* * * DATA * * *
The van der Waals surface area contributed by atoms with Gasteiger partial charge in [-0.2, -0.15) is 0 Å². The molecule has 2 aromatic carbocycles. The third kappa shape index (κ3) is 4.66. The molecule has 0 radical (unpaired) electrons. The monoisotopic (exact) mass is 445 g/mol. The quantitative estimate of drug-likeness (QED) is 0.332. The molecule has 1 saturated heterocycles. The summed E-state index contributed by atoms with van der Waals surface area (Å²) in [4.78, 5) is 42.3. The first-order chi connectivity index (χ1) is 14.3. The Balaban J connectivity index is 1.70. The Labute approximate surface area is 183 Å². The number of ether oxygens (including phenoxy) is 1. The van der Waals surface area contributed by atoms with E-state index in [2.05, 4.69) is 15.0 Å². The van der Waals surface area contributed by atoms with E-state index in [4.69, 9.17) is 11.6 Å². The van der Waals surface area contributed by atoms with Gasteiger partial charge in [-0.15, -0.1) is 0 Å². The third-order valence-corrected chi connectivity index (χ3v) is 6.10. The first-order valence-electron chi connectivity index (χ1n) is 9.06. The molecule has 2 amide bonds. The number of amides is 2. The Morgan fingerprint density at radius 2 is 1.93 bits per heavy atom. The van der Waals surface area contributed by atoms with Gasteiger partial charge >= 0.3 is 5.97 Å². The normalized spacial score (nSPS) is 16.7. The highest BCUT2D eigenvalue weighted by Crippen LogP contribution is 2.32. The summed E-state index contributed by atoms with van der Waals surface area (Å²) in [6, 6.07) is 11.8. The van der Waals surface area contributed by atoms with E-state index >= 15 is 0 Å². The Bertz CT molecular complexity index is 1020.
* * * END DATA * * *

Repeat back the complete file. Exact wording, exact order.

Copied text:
The van der Waals surface area contributed by atoms with Gasteiger partial charge in [-0.2, -0.15) is 0 Å². The molecule has 2 aromatic carbocycles. The third kappa shape index (κ3) is 4.66. The molecule has 0 radical (unpaired) electrons. The monoisotopic (exact) mass is 445 g/mol. The quantitative estimate of drug-likeness (QED) is 0.332. The molecule has 1 saturated heterocycles. The summed E-state index contributed by atoms with van der Waals surface area (Å²) in [4.78, 5) is 42.3. The first-order chi connectivity index (χ1) is 14.3. The Balaban J connectivity index is 1.70. The Labute approximate surface area is 183 Å². The number of ether oxygens (including phenoxy) is 1. The van der Waals surface area contributed by atoms with E-state index in [2.05, 4.69) is 15.0 Å². The van der Waals surface area contributed by atoms with E-state index in [4.69, 9.17) is 11.6 Å². The van der Waals surface area contributed by atoms with Gasteiger partial charge in [-0.15, -0.1) is 0 Å². The third-order valence-corrected chi connectivity index (χ3v) is 6.10. The first-order valence-electron chi connectivity index (χ1n) is 9.06. The molecule has 2 amide bonds. The number of amides is 2. The Morgan fingerprint density at radius 2 is 1.93 bits per heavy atom. The van der Waals surface area contributed by atoms with Gasteiger partial charge >= 0.3 is 5.97 Å². The normalized spacial score (nSPS) is 16.7. The highest BCUT2D eigenvalue weighted by Crippen LogP contribution is 2.32. The summed E-state index contributed by atoms with van der Waals surface area (Å²) in [6, 6.07) is 11.8. The van der Waals surface area contributed by atoms with E-state index >= 15 is 0 Å². The Bertz CT molecular complexity index is 1020.